Sandra Day O’Connor and George Nethercutt are correct that too many Americans lack sufficient understanding and appreciation of U.S. history and of the meaning of this nation’s founding documents (“Celebrate America by learning about her,” July 3). In no group of Americans does this ignorance run more deeply and malignantly than it does for those in Congress and in the White House.
Aimed at ensuring that there would be no misunderstanding, the Tenth amendment makes clear what James Madison wrote in Federalist #45 about the U.S. Constitution: “The powers delegated by the proposed Constitution to the Federal Government, are few and defined.” Those few powers are enumerated and defined in Article I, Section 8. Read the 429 words of this part of the Constitution and you’ll find no authority there (or anywhere else in the Constitution) for Uncle Sam to enforce minimum wages; to command Americans to purchase health insurance; to dictate the hiring practices of private firms; to operate a universal ‘pension’ program; to oversee or fund education; to subsidize farmers – indeed, no authority to do so much of what Washington does today as a matter of routine.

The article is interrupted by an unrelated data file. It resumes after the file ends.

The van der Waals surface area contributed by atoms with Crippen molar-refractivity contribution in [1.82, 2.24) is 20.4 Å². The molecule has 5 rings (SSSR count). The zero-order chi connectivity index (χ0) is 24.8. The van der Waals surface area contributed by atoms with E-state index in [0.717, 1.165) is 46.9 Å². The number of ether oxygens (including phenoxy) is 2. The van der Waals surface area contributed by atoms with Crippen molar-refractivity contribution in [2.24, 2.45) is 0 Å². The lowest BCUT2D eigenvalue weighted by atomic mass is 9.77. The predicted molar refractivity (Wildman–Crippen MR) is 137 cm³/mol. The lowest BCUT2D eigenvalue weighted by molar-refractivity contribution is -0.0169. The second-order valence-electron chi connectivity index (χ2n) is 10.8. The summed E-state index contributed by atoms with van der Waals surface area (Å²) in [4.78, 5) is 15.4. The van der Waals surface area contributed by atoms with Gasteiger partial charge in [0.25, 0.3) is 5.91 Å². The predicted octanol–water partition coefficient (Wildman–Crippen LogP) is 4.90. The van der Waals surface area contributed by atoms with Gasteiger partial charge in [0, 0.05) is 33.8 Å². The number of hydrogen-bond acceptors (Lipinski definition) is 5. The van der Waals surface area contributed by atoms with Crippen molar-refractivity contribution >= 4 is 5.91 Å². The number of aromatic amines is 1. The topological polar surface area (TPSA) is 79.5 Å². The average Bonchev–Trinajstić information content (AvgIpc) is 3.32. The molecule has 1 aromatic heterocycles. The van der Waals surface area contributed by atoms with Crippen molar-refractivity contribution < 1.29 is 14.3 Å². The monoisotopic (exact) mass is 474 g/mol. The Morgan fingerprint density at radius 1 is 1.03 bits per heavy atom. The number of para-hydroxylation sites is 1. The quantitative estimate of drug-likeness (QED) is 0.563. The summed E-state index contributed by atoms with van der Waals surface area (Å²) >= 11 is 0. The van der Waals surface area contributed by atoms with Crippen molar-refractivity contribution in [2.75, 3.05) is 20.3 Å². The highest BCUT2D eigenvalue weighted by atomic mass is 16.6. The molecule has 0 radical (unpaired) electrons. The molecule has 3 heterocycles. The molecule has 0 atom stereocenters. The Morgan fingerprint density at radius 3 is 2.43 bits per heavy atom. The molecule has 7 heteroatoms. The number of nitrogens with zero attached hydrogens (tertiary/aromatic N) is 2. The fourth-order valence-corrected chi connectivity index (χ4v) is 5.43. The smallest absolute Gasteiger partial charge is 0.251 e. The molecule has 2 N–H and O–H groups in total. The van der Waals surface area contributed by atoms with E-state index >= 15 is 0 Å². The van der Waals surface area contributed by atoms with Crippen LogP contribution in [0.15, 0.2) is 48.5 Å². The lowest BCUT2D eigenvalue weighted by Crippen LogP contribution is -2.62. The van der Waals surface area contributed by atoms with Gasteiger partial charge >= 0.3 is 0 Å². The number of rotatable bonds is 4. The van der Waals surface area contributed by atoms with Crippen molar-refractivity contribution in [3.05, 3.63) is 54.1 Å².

Yet every elected official in America swears an oath to uphold the Constitution. Clearly, these oaths are muttered insincerely or in inexcusable ignorance (or both).
Donald J. Boudreaux
One thing I look for in a politician is evidence that he or she first understands the rules that they are signing up uphold and second agrees that the rules say want they were intended to say.
Journalism is in a really sad state when it can’t even seem to ask this basic question of candidates seeking elected office. Of course, along with the elected officials, most journalists only have a vague understanding of the Nation’s founding documents and they feel comfortable granting government whatever it needs “to get the job done”, whether or not that job actually falls within the defined role of government or not.